Clashes between rebels, army resume in DR Congo

GOMA, DR Congo - Fighting resumed Friday between the army and rebels in northeastern Democratic Republic of Congo, both sides and the United Nations said, just days after the latest effort at peace talks fell apart.

Clashes took place some 25 kilometres (16 miles) to the north of Goma, a strategic city of one million people in the mineral-rich but volatile east, rebel spokesman Vianney Kazarama told AFP.

Each side accused the other of starting the fresh outbreak of fighting.

"The army attacked our positions at 4:00 am (0200 GMT)," insisted Kazarama. But Olivier Hamuli, spokesman for the army in the flashpoint province of North Kivu, said: "They attacked us."

A source from the UN peacekeeping mission in the country, MONUSCO, said the rebels carried out the first attack.

"Fighting is ongoing. These are not skirmishes," said the source, who did not wish to be named.

UN soldiers have gone into action alongside Kinshasa's troops, according to an officer in the regular army. "We are supporting (them) with part" of a UN intervention brigade, the MONUSCO source confirmed.

"Helicopters are ready to lend support if necessary," the source added. "We saw UN helicopters. They were flying over Kibumba," an M23 stronghold under attack, a local human rights activist said, adding that civilians in the region were fleeing towards the border with Rwanda.

The UN Security Council in March approved the deployment of a special African force of up to some 3,000 troops, under MONUSCO command and led by a Tanzanian general, with an unprecedented offensive mandate to target rebel groups in DR Congo.

There were no immediate reports of casualties, but the MONUSCO officer said that shells had landed on Rwanda. He could not say where they came from, since both warring sides were close to the frontier.

The Rwandan army said that three shells had fallen on its territory, injuring a civilian, and accused Kinshasa's troops of "having targeted innocent civilians in Rwanda and fleeing Congolese refugees".

At midday, a MONUSCO officer said "things have calmed down a little".

The permanent secretary in Rwanda's ministry of refugee affairs, Antoine Ruvebana,said that between 2,500 and 3,000 people had fled into the country via two border posts, while an indeterminate number of displaced persons remained in DR Congo.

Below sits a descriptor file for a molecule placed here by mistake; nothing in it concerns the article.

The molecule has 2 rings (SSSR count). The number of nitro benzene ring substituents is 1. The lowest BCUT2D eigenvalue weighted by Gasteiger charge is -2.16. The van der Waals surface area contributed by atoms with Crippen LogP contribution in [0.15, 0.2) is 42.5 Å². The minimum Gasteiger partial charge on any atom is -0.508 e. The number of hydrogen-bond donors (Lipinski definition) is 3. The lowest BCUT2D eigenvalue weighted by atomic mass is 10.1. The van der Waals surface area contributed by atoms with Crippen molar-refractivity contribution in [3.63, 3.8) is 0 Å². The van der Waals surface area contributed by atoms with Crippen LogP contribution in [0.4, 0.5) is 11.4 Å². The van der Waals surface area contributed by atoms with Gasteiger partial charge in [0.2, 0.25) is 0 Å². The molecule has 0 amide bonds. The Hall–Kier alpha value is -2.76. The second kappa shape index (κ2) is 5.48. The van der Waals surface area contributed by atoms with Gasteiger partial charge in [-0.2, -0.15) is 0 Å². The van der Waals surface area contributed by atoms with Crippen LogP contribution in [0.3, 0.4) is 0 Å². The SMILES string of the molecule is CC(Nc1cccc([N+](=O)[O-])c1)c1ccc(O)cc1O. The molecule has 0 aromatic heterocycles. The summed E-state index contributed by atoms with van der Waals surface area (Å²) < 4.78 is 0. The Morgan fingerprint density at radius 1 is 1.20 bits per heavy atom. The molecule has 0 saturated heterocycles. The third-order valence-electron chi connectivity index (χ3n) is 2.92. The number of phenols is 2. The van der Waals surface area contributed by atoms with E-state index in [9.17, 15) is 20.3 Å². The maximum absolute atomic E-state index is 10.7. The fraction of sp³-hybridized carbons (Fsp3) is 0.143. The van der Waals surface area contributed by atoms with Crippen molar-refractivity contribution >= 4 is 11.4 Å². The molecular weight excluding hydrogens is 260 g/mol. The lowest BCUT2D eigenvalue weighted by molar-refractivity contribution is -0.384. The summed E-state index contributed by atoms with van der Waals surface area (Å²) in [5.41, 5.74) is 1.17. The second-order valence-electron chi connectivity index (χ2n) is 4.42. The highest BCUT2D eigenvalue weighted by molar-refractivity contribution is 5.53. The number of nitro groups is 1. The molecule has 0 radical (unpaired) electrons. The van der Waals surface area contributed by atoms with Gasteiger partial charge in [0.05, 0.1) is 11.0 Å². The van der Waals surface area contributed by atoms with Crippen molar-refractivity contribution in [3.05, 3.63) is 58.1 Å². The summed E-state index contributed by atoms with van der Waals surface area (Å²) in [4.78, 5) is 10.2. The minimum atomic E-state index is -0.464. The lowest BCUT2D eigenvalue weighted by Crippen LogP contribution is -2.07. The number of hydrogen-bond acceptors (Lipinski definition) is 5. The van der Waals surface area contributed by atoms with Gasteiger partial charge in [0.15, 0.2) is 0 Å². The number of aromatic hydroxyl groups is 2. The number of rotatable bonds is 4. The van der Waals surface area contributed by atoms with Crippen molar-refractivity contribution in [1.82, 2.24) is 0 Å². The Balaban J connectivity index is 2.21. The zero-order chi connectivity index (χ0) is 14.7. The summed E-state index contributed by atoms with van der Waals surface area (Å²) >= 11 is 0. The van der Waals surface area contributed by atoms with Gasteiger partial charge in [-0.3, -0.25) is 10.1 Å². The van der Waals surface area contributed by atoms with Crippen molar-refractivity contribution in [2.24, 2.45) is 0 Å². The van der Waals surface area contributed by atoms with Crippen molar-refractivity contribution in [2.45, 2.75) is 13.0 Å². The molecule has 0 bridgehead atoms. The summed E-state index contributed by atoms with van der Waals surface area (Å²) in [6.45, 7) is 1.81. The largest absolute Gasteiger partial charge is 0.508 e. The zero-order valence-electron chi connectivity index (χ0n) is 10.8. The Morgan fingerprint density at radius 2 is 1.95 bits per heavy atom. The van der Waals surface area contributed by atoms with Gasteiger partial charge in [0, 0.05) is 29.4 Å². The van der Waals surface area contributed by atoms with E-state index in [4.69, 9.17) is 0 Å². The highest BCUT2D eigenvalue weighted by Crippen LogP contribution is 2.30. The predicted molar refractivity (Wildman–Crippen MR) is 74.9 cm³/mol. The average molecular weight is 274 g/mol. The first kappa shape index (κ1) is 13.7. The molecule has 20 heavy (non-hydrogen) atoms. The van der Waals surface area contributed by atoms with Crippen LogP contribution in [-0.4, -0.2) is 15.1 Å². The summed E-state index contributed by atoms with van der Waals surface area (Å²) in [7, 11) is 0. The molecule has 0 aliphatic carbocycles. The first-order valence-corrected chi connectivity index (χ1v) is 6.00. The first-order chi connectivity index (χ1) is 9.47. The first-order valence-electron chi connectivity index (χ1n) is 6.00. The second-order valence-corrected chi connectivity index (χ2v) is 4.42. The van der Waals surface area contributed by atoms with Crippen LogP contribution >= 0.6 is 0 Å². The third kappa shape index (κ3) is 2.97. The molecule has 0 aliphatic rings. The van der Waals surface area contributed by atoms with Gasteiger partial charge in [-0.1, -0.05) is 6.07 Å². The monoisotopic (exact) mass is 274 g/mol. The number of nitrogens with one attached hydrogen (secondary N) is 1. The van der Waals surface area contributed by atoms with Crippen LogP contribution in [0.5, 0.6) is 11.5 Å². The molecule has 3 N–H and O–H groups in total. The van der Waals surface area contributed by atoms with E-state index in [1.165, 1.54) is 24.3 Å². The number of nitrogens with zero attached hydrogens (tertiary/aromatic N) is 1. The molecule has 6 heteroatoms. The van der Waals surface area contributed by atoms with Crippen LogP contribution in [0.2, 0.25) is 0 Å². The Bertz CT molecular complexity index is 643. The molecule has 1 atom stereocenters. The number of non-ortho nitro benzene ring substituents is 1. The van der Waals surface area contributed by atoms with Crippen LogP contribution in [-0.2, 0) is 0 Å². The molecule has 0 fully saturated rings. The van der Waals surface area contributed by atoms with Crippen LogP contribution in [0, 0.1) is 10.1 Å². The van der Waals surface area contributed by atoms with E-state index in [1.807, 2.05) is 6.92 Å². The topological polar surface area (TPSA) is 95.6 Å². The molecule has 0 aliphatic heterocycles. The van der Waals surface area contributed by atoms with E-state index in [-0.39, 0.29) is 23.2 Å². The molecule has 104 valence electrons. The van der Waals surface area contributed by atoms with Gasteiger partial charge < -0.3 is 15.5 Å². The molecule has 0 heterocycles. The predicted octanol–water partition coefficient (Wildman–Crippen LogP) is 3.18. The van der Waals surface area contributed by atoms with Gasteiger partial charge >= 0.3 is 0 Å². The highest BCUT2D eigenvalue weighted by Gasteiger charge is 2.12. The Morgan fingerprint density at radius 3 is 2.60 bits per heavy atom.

'Sabotage of the peace process'

On Monday, the rival sides both announced a halt to peace talks taking place in the Ugandan capital Kampala despite UN pressure to end the year-and-a-half-old rebellion ravaging eastern DR Congo.

According to the Congolese government, the talks were suspended due to disagreement over the extent of an amnesty for the army mutineers and their reintegration into the national army.

Backed by the international community, DR Congo's government is refusing to give amnesty to about 80 leaders of the M23 rebels and to enlist these men into military ranks.

In a statement Friday, M23's political spokesman Amani Kabasha accused the Kinshasa government of carrying out a "wholesale sabotage of the peace process in Kampala".

Members of the M23 group are mainly Tutsi fighters from an earlier rebellion who were incorporated into the army in 2009 and then mutinied in 2012, claiming that Kinshasa had failed to keep its part of a peace deal.

The rebels took control of Goma, capital of North Kivu province, for more than a week late last year before withdrawing under international pressure.

Kinshasa has long accused Rwanda of pulling the strings behind the rebellion and UN experts have even said that the M23's "de facto chain of command" was topped by Rwanda's defence minister.

The human rights activist said that at Kabagana, close by the Rwandan border, he saw Rwandan troops "coming in... to reinforce the M23".

Kigali has vehemently denied accusations that it is arming, financing the rebels - and even supporting them with its own forces.